Is listening to a book the same as reading it?
No, not quite.
Does it mean it hasn’t really been ‘read’?
No, I wouldn’t say that either.
I am one of 55 million who reportedly consume at least one audiobook a year. In fact, I listened to six. It’s an industry that, like it’s podcasting counterpart, has boomed in recent years, and rather more so since the global pandemic that kept a lot of us inside our homes for a large part of 2020.
Despite the growth of the industry and its rising popularity, enjoying audiobooks can be a polarising concept. The ‘great reading debate’, which discusses the legitimacy of consuming books in this format, argues that the two are not the same, often accompanied with disdain for the audio counterpart. This attitude is demonstrated mostly by ‘traditional’ print-copy readers, often the same individuals who take umbrage with the steady rise of the e-book and wish to preserve the original art of reading and storytelling.
If you really consider human history, the audiobook may be the closest to replicating the earliest forms of storytelling and have a rightful place in the book publishing market. Visual and oral storytelling were our first forms of communication, and tales of life, hunting and rituals were our first ‘stories’ back before 30,000 BC. It is hard to deliberate on the first ‘printed’ form of stories. When does a symbol more closely represent a written word than an image? The Egyptian hieroglyphs come to mind here. The distinction between depictions of stories in a physical form makes it hard to determine when the first story was written. What can be sure though, is that audio consumption is by no means a new concept in the experience of stories.
I get it, though. Listening to an audiobook is not for everyone. I had a great deal of trouble incorporating audiobooks to my metaphorical bookshelf. It’s not easy to hear the narration of a novel if you’re so used to your own internal vocalisation of text in your head. That, and the absence of a physical copy to hold and turn each page are not easy things to forget.
So what are the favourable factors then?
Today you would be hard-pressed to find a novel that doesn’t have an audiobook version, and for good reason. Audiobook production has seen a similar boom as e-books, increasingly expanding as we head in a more digitally orientated direction. Similarly, the extent of podcasts has been an encouraging factor for the audiobook industry as the popularity of the format increases.
There are many benefits to an audiobook that account for this emerging popularity. For one, the hands-free practicality of audio narration sings to my multi-tasking sensibility and I’m sure of that in others too. Stephen Fry has followed me around the house performing menial tasks such as the hanging up of laundry and dish washing, as well as down the street to the shops, and even – after a particularly engrossing cliff-hanger – accompanied me on a morning run when I just couldn’t put him down.
There have been times that my experience of a book has been greatly added to by narration and – dare I say it – even better than reading it in a physical form. The recognition of the popularity of this format has given way to the emergence of truly captivating voice actors to adapt to the platform. I grew up with the Harry Potter audiobooks on repeat so it’s no wonder that to this day Stephen Fry comes top of my list here. Additionally, collaborations between narrators to perform with a full cast of voices is not unheard of in ‘ensemble’ novels these days. Daisy Jones and the Six by Taylor Jenkins Reid is an example of this, boasting the talents of Benjamin Bratt and Judy Greer among a well-rounded cast to bring an added element of personalisation to Reid’s characters.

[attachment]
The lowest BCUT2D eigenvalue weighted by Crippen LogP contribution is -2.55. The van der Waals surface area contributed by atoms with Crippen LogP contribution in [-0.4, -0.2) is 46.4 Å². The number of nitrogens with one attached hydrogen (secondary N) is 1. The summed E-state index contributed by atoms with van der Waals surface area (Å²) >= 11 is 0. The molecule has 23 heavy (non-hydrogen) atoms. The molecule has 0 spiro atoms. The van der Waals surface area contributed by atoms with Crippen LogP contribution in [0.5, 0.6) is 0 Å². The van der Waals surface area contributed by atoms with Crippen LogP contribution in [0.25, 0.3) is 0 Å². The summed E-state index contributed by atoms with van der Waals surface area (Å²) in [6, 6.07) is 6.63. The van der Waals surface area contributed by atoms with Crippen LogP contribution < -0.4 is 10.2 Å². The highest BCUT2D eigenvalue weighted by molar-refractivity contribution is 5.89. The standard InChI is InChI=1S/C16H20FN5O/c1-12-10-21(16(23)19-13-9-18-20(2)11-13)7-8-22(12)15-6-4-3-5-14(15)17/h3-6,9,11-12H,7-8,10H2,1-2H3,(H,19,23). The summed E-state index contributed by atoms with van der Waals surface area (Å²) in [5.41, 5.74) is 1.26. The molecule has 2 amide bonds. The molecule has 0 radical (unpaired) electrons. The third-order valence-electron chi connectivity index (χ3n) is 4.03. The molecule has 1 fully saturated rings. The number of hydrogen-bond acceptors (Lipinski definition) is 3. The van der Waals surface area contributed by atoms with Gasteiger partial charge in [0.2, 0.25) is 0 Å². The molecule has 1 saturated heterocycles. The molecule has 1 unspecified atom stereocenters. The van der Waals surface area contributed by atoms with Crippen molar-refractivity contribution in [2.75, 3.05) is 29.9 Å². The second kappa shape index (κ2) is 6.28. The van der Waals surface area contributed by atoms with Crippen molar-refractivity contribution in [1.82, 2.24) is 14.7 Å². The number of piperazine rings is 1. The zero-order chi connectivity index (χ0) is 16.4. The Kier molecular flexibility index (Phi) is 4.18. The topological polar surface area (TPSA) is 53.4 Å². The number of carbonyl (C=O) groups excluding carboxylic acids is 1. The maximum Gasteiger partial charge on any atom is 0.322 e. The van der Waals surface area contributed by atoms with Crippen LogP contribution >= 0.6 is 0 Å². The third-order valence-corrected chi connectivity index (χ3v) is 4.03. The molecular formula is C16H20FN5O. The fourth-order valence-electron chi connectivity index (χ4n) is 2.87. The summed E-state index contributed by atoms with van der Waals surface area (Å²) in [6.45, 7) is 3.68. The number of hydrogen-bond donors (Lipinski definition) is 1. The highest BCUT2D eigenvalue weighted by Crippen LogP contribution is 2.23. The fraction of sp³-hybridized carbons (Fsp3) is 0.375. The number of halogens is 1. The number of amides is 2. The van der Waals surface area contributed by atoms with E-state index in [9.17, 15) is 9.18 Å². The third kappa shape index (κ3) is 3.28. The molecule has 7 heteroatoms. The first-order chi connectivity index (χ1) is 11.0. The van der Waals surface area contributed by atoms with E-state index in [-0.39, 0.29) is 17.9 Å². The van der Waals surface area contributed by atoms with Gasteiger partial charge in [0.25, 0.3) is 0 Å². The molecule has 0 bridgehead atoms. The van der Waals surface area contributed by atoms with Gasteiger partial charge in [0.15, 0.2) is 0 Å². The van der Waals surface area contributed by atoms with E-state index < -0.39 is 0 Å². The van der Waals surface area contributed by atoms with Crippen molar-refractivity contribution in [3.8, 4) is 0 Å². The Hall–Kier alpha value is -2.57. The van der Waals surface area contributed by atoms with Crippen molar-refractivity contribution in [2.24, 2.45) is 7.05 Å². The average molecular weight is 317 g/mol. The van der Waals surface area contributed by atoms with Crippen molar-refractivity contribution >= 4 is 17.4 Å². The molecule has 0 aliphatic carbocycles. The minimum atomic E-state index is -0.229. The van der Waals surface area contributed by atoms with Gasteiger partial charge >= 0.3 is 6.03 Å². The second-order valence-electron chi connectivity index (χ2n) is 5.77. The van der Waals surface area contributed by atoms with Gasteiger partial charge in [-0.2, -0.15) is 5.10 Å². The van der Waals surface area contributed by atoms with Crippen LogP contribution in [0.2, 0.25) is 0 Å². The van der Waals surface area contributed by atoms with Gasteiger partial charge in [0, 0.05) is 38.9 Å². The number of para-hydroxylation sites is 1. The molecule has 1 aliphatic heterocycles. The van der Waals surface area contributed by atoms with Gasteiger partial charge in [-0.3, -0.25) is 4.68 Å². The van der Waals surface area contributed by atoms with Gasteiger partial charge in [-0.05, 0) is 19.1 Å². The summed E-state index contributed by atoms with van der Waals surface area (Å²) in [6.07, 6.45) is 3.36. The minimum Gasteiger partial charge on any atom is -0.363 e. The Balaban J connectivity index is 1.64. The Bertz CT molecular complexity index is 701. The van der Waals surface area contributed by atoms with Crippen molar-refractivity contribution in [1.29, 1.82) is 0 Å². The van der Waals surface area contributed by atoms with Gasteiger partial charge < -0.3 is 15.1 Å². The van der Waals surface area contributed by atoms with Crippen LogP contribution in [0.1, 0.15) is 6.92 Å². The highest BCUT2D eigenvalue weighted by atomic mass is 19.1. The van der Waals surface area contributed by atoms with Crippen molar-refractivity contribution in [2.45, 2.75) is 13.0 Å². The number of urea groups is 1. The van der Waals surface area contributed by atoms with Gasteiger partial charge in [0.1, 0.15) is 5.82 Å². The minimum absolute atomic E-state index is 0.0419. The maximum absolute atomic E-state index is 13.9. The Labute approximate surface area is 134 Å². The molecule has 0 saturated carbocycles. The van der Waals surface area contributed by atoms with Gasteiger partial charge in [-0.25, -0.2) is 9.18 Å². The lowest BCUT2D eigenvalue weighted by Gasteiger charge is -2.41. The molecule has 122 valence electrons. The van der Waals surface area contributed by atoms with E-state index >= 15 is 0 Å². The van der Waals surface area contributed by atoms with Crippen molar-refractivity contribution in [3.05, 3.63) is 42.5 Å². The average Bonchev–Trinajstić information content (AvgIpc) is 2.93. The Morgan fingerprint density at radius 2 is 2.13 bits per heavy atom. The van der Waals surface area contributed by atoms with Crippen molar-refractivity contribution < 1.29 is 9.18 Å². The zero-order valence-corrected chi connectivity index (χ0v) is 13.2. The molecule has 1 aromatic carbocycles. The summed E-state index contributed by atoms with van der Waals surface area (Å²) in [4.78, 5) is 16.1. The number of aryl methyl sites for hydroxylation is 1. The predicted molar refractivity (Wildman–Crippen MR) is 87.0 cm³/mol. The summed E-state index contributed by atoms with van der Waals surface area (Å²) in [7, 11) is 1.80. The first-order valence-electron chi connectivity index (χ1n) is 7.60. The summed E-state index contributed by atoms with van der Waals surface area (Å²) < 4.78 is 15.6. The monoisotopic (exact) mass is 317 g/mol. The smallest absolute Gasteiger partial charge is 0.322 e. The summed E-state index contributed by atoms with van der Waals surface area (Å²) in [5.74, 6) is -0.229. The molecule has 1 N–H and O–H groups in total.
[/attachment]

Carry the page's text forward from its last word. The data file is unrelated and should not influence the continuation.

You don’t have to take my word for it though, there are awards for this line of work. It’s called the Audie Awards and it is well worth checking out for some excellent recommendations from the past year if you wanted a guaranteed good place to start.
If memoirs or biographies are your thing then I can’t recommend considering the audiobook format more. Non-fiction and autobiographies lend themselves well to this medium. More often than not, the narration is provided by the author in these cases. After all, who better to read A Life on Our Planet by David Attenborough to you than the man himself?
Audiobooks may not appeal to everyone, but they certainly have their place in the publishing industry, and rightfully so. It’s up to the individual to determine how they best and most enjoy consuming literature, whatever form that may take. Perhaps you need to hold a book in your hands and turn the page to really engage with it, perhaps you favour a more portable e-book and the flexibility that it provides. Maybe you have a headphone in your ear and prefer narration. I don’t think one experience is superior to another when it comes to appreciating the work of authors.
Even still, perhaps reading has become a hybrid mix of platforms. My bedside table could vouch for this: a Kindle, a tall stack of novels, and headphones dominating the surface space. I think variety is important and anything that keeps us reading and supporting the work of authors and publishers, well that’s even better.
Emma Fuelling – Publishing Intern